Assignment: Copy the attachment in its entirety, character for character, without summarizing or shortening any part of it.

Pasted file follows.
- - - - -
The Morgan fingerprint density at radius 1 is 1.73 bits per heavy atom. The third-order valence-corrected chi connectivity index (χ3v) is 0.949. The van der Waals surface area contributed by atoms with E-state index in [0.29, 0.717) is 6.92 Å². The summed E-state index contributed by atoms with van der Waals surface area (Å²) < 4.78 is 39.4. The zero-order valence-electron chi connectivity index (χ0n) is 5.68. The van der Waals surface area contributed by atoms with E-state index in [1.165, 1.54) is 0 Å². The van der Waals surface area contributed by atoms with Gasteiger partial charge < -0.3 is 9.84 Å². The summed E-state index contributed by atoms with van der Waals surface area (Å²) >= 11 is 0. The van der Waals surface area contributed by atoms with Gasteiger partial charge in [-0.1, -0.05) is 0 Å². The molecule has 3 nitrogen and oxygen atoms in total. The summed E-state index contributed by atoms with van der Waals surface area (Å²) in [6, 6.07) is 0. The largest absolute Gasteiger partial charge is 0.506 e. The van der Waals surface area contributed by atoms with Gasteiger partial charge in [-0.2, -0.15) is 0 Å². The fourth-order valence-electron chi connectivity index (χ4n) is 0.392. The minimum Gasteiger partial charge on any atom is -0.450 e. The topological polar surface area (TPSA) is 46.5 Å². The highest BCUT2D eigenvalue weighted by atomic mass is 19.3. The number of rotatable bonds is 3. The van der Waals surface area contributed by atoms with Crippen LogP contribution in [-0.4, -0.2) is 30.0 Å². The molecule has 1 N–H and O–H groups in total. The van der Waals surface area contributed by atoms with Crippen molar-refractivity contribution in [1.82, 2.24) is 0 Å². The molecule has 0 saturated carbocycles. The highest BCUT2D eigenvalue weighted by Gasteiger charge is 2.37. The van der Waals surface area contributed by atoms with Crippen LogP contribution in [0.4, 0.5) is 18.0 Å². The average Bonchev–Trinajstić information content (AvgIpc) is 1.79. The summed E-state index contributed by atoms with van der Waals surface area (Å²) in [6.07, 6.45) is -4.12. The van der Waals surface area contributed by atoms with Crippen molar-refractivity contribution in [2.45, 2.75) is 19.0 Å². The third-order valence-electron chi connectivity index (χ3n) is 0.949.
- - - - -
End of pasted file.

The Morgan fingerprint density at radius 1 is 1.73 bits per heavy atom. The third-order valence-corrected chi connectivity index (χ3v) is 0.949. The van der Waals surface area contributed by atoms with E-state index in [0.29, 0.717) is 6.92 Å². The summed E-state index contributed by atoms with van der Waals surface area (Å²) < 4.78 is 39.4. The zero-order valence-electron chi connectivity index (χ0n) is 5.68. The van der Waals surface area contributed by atoms with E-state index in [1.165, 1.54) is 0 Å². The van der Waals surface area contributed by atoms with Gasteiger partial charge < -0.3 is 9.84 Å². The summed E-state index contributed by atoms with van der Waals surface area (Å²) >= 11 is 0. The van der Waals surface area contributed by atoms with Gasteiger partial charge in [-0.1, -0.05) is 0 Å². The molecule has 3 nitrogen and oxygen atoms in total. The summed E-state index contributed by atoms with van der Waals surface area (Å²) in [6, 6.07) is 0. The largest absolute Gasteiger partial charge is 0.506 e. The van der Waals surface area contributed by atoms with Gasteiger partial charge in [-0.2, -0.15) is 0 Å². The fourth-order valence-electron chi connectivity index (χ4n) is 0.392. The minimum Gasteiger partial charge on any atom is -0.450 e. The topological polar surface area (TPSA) is 46.5 Å². The highest BCUT2D eigenvalue weighted by atomic mass is 19.3. The number of rotatable bonds is 3. The van der Waals surface area contributed by atoms with Crippen LogP contribution in [-0.4, -0.2) is 30.0 Å². The molecule has 1 N–H and O–H groups in total. The van der Waals surface area contributed by atoms with Crippen molar-refractivity contribution in [1.82, 2.24) is 0 Å². The molecule has 0 saturated carbocycles. The highest BCUT2D eigenvalue weighted by Gasteiger charge is 2.37. The van der Waals surface area contributed by atoms with Crippen LogP contribution in [0.4, 0.5) is 18.0 Å². The average Bonchev–Trinajstić information content (AvgIpc) is 1.79. The summed E-state index contributed by atoms with van der Waals surface area (Å²) in [6.07, 6.45) is -4.12. The van der Waals surface area contributed by atoms with Crippen molar-refractivity contribution in [2.45, 2.75) is 19.0 Å². The third-order valence-electron chi connectivity index (χ3n) is 0.949.